This question is exactly what it sounds like. Why is now the best time for you to take part in an MBA program? Thinking about these topics will develop a great answer to this question:
- Taking the next step in your career development that isn’t offered at your workplace
- Family planning
- Career research points to upcoming opportunities for MBAs in your industry
- Looking to make a change in careers
What was my answer? I answered this question straight from the heart. In all honesty, I was concerned for the next five years of my life and whether or not I would be able to get to a point in my career where I’m satisfied with my progress enough to think about a family. I am not alone in that! This is an issue that concerns the career development of both women and men. Furthermore, my spouse and I agreed that we would prioritize my career development at the moment. Once my MBA is finished and I have gained enough experience, then we would shift gears once again.
3. Why this school?
This question dives deep into the reasons you applied to the school you are interviewing at. It’s the equivalent of “why do you want to work at XYZ company?”, so handle it the same way you would in a job interview. To establish a rapport with your interviewer about the school, think about how each of the following affects your future career:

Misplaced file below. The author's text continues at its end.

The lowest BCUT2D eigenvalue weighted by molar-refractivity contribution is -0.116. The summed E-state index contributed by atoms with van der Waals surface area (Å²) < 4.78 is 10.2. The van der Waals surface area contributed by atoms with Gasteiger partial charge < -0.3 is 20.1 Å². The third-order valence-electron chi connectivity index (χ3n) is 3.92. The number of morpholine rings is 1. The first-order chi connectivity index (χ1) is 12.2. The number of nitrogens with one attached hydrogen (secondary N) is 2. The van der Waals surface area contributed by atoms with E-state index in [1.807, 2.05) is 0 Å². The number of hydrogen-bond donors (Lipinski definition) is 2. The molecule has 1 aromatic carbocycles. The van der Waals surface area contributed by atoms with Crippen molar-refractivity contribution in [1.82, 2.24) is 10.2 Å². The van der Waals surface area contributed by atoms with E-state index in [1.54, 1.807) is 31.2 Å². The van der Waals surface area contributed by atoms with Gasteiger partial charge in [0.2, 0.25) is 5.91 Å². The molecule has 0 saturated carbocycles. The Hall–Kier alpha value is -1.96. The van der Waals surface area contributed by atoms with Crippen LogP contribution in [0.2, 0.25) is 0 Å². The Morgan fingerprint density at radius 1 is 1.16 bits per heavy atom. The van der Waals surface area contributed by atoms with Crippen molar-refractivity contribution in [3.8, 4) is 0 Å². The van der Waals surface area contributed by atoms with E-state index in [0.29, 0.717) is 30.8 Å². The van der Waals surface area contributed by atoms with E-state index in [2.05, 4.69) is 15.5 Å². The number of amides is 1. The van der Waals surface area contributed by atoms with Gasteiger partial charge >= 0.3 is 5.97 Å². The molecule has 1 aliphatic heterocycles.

- Accreditations of the school
- Companies that hire from the school
- The reputation of the school
- Your experience throughout the application process
- Personal connection with the school
What was my answer? It was a mix of a few things. First, I had mentioned the EQUIS and AACSB accreditations which would make my future education recognized globally, lending me the option to work anywhere in the world with a recognized MBA. Less than 1% of business schools globally have both accreditations. Secondly, I wanted to develop the future leader I would be and, throughout the application process, Beedie summoned in me an authenticity that made me confident that Beedie would be the school where I would flourish at the most. Thirdly, – and I had the most fun with this one – I wanted to go to SFU Beedie because no one, other than my mother-in-law, can drink out of our family SFU coffee mug unless they graduated from SFU (this is a rule in our family). I told Arthur that my mother-in-law spoke of her Master’s at SFU fondly and that I was determined to be the only other person in our family who could drink out of her SFU mug. And upon graduation, it looks like that’s going to happen!
My MBA interview with Arthur was the most memorable interview I’ve had. I was definitely nervous going into it, and it ended up being one of the interviews that changed my future outlook on job interviews. That tells you that your MBA interview can be a very positive experience with the right preparation.
I’d like to extend a very special thank you to Arthur Redillas, Director of Recruitment and Admissions for graduate programs at SFU Beedie School of Business, for a wonderful MBA interview, and for his time and feedback in reviewing this article. Thank you, Arthur!